Bottle bonding with Grandma – October 5, 2015


Bottle bonding with Elisa - August 30, 2015

Bottle bonding with Elisa – August 30, 2015

Crippled Goat - photo-7

Friday May 17, 2013

I’m holding a 3 day old baby goat.  He’s absolutely precious!  His cry is adorable.  Of course, I’m stating the obvious.  All babies are cute.

This little guy should be running and jumping and acting hilarious, like normal kids do.  But, he’s not doing that because he has 4 deformed legs that won’t even hold the weight of his tiny body.  He’s going to need a LOT of help.  He still might not make it.

Sadly, babies are born deformed.  It happens all the time.  Life isn’t fair.  In his case, he had 3 other siblings.  He was just so cramped in the womb that he didn’t develop normally.

Here’s the problem, though…

This kid is the product of a goat breeder.  It just so happens that the breeder is a “first time” breeder, but that doesn’t really matter.  A breeder is a breeder.  I’m talking about the dairy industry.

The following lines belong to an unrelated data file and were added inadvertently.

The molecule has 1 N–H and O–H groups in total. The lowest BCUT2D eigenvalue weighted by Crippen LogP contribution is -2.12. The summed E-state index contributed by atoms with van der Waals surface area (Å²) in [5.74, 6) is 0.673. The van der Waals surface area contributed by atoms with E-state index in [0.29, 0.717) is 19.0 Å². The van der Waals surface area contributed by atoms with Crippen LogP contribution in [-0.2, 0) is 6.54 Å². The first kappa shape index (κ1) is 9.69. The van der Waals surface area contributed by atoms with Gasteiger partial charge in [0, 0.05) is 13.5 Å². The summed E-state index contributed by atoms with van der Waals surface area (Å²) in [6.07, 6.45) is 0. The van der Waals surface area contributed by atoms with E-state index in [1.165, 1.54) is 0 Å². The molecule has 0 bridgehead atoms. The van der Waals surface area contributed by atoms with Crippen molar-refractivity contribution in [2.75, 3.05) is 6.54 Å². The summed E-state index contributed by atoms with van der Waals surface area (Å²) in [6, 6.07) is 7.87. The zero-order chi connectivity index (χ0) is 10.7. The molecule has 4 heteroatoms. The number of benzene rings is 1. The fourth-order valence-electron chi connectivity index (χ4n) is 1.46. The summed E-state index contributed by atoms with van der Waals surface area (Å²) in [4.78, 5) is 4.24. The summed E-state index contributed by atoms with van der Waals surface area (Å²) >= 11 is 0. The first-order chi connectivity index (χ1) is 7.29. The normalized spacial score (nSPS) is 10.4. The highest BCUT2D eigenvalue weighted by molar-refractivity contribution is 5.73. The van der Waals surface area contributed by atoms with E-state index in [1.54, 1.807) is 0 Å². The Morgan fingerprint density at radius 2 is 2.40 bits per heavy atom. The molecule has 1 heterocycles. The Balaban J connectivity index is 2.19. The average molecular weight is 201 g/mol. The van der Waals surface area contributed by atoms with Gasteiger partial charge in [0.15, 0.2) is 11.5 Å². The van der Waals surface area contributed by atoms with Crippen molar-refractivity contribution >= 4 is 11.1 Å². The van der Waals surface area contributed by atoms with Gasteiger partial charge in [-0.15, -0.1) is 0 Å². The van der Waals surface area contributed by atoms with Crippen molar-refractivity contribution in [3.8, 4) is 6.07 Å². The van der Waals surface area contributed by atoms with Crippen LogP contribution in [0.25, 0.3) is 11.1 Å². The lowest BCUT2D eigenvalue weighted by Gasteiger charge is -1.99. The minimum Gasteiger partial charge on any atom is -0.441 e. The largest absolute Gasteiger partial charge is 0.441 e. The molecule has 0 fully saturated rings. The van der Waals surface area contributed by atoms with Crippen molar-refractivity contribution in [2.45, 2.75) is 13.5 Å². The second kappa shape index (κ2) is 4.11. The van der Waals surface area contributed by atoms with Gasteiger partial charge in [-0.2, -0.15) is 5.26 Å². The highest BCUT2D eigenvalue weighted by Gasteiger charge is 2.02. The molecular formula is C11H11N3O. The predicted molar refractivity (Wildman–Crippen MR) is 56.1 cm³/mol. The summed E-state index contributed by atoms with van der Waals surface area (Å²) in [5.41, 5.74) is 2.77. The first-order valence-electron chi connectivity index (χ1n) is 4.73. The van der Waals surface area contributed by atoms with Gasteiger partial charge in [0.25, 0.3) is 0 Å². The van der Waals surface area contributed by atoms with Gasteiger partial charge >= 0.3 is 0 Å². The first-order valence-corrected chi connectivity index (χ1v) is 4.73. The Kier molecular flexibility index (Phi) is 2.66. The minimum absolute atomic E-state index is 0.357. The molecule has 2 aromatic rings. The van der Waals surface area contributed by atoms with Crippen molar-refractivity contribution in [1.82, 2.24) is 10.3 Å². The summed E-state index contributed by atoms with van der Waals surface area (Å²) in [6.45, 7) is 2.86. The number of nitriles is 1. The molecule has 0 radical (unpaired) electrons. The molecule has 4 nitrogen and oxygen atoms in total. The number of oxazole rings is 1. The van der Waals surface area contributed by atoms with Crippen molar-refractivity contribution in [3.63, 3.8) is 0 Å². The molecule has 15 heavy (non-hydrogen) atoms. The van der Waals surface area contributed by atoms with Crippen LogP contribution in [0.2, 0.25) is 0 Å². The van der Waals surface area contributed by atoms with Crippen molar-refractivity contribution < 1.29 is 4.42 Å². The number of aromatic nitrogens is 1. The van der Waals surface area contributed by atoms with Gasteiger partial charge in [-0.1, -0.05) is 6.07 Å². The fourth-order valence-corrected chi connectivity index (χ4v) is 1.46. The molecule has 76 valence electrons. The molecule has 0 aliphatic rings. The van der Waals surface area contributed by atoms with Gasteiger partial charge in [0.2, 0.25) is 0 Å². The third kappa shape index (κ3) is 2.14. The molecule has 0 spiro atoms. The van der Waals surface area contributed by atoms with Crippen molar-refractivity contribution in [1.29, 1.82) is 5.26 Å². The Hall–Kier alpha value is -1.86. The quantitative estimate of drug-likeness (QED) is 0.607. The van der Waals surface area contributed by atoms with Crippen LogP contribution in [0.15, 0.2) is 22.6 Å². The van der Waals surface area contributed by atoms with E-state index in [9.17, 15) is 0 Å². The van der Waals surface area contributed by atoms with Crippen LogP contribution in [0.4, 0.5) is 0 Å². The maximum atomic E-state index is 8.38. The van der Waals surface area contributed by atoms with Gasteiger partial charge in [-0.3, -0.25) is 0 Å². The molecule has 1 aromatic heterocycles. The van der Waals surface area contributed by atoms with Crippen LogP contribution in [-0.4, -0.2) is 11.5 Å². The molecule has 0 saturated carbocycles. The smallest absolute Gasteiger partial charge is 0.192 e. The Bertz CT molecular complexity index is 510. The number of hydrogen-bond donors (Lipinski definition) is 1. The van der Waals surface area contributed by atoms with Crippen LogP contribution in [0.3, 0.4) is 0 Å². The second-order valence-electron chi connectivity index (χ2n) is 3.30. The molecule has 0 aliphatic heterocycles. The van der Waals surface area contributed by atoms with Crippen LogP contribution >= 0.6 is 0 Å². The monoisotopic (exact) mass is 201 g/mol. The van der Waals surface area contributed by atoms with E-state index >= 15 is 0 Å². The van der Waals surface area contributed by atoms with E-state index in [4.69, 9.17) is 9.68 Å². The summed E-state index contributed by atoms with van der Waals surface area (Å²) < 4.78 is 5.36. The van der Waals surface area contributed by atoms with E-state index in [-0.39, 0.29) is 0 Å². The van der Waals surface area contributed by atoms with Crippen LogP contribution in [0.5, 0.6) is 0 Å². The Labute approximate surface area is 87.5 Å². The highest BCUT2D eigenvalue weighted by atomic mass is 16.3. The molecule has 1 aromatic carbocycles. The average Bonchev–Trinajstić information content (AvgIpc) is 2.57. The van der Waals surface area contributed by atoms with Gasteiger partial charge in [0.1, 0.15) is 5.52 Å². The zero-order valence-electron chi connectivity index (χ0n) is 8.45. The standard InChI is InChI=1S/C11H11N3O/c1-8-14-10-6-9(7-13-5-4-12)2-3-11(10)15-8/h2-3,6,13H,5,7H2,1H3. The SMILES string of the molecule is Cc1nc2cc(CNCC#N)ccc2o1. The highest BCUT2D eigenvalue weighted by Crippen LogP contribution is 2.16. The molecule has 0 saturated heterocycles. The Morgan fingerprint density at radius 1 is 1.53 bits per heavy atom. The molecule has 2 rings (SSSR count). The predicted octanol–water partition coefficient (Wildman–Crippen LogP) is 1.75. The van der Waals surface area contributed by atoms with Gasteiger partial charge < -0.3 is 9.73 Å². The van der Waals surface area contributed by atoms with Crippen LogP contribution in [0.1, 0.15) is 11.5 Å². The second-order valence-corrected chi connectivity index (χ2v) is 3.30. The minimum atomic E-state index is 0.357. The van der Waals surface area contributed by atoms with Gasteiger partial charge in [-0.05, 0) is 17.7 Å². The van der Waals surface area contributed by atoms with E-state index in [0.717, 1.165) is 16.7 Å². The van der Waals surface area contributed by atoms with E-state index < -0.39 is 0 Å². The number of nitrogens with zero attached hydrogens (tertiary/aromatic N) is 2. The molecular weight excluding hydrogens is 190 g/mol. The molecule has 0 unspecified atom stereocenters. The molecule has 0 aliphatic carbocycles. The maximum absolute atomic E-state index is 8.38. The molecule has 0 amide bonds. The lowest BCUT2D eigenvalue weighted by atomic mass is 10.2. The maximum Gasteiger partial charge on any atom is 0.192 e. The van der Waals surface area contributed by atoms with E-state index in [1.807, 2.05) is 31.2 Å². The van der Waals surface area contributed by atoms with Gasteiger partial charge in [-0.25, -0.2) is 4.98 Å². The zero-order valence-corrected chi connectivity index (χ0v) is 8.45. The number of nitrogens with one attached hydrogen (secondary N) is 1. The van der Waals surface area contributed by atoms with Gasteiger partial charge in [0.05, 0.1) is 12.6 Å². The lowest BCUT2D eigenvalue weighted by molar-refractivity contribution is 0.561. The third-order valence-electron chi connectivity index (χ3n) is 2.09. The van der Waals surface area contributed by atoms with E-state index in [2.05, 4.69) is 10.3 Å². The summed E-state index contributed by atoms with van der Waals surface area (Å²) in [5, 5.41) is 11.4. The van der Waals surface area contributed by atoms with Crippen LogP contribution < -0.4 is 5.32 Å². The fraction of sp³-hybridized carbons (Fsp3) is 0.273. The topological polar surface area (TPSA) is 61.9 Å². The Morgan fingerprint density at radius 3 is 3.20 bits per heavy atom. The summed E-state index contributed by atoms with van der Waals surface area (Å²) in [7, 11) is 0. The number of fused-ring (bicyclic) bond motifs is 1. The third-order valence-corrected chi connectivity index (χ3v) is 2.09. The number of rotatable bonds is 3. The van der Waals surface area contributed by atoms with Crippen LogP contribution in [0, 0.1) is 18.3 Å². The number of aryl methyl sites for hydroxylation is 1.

As I already mentioned, the mother goat who delivered this kid had 3 other babies.  The breeder didn’t think this one would live.  She focused her energy on the other three.

A day or two later, the breeder realized that this kid was still alive.  He wasn’t going to just die.

Now what?

The breeder doesn’t have time for bottle feeding.  This kid needs bottle feeding every 2-3 hours for at least a week.

The breeder can’t be bothered with a crippled goat.  This kid is completely dependent in every way.

What to do?  Of course:  Call a goat rescue.

Yes, that’s a very good thing to do.  I give her that.  It’s very good that she sought help.  She did the right thing by calling someone who cares about animals, and who has the experience to help.

But here’s the thing…